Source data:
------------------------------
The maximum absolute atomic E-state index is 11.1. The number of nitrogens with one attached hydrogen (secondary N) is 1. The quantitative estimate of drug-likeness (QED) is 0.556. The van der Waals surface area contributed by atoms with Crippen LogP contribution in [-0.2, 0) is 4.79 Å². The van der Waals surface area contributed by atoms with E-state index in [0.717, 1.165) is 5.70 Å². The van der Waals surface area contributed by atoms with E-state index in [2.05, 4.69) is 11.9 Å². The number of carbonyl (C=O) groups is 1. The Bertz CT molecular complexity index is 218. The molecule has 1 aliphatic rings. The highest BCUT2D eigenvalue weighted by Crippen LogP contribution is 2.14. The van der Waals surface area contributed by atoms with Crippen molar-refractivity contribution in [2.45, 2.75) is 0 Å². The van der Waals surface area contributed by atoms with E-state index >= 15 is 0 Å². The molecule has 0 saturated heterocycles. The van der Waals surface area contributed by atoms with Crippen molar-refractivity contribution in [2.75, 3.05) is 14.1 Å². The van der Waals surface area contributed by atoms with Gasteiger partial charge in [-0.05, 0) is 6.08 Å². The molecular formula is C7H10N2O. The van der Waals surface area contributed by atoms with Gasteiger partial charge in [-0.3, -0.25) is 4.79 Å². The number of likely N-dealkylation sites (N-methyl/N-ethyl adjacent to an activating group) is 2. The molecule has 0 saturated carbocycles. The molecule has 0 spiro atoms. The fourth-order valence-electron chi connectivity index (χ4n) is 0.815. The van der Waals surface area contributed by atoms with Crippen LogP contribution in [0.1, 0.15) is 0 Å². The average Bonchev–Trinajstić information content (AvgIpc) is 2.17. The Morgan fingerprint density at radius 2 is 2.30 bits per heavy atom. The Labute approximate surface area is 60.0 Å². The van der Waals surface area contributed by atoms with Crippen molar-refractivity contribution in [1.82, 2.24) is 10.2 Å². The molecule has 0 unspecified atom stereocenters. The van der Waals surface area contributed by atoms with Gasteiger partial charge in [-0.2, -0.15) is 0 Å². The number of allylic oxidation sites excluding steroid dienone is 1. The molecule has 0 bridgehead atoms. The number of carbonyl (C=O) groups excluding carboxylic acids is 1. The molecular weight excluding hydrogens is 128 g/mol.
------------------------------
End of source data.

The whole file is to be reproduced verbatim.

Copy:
The maximum absolute atomic E-state index is 11.1. The number of nitrogens with one attached hydrogen (secondary N) is 1. The quantitative estimate of drug-likeness (QED) is 0.556. The van der Waals surface area contributed by atoms with Crippen LogP contribution in [-0.2, 0) is 4.79 Å². The van der Waals surface area contributed by atoms with E-state index in [0.717, 1.165) is 5.70 Å². The van der Waals surface area contributed by atoms with E-state index in [2.05, 4.69) is 11.9 Å². The number of carbonyl (C=O) groups is 1. The Bertz CT molecular complexity index is 218. The molecule has 1 aliphatic rings. The highest BCUT2D eigenvalue weighted by Crippen LogP contribution is 2.14. The van der Waals surface area contributed by atoms with Crippen molar-refractivity contribution in [2.45, 2.75) is 0 Å². The van der Waals surface area contributed by atoms with E-state index >= 15 is 0 Å². The molecule has 0 saturated heterocycles. The van der Waals surface area contributed by atoms with Crippen molar-refractivity contribution in [2.75, 3.05) is 14.1 Å². The van der Waals surface area contributed by atoms with Gasteiger partial charge in [-0.05, 0) is 6.08 Å². The molecular formula is C7H10N2O. The van der Waals surface area contributed by atoms with Gasteiger partial charge in [-0.3, -0.25) is 4.79 Å². The number of likely N-dealkylation sites (N-methyl/N-ethyl adjacent to an activating group) is 2. The molecule has 0 saturated carbocycles. The molecule has 0 spiro atoms. The fourth-order valence-electron chi connectivity index (χ4n) is 0.815. The van der Waals surface area contributed by atoms with Crippen LogP contribution in [0.1, 0.15) is 0 Å². The average Bonchev–Trinajstić information content (AvgIpc) is 2.17. The Morgan fingerprint density at radius 2 is 2.30 bits per heavy atom. The Labute approximate surface area is 60.0 Å². The van der Waals surface area contributed by atoms with Crippen molar-refractivity contribution in [1.82, 2.24) is 10.2 Å². The molecule has 0 unspecified atom stereocenters. The van der Waals surface area contributed by atoms with Gasteiger partial charge in [-0.2, -0.15) is 0 Å². The number of allylic oxidation sites excluding steroid dienone is 1. The molecule has 0 bridgehead atoms. The number of carbonyl (C=O) groups excluding carboxylic acids is 1. The molecular weight excluding hydrogens is 128 g/mol.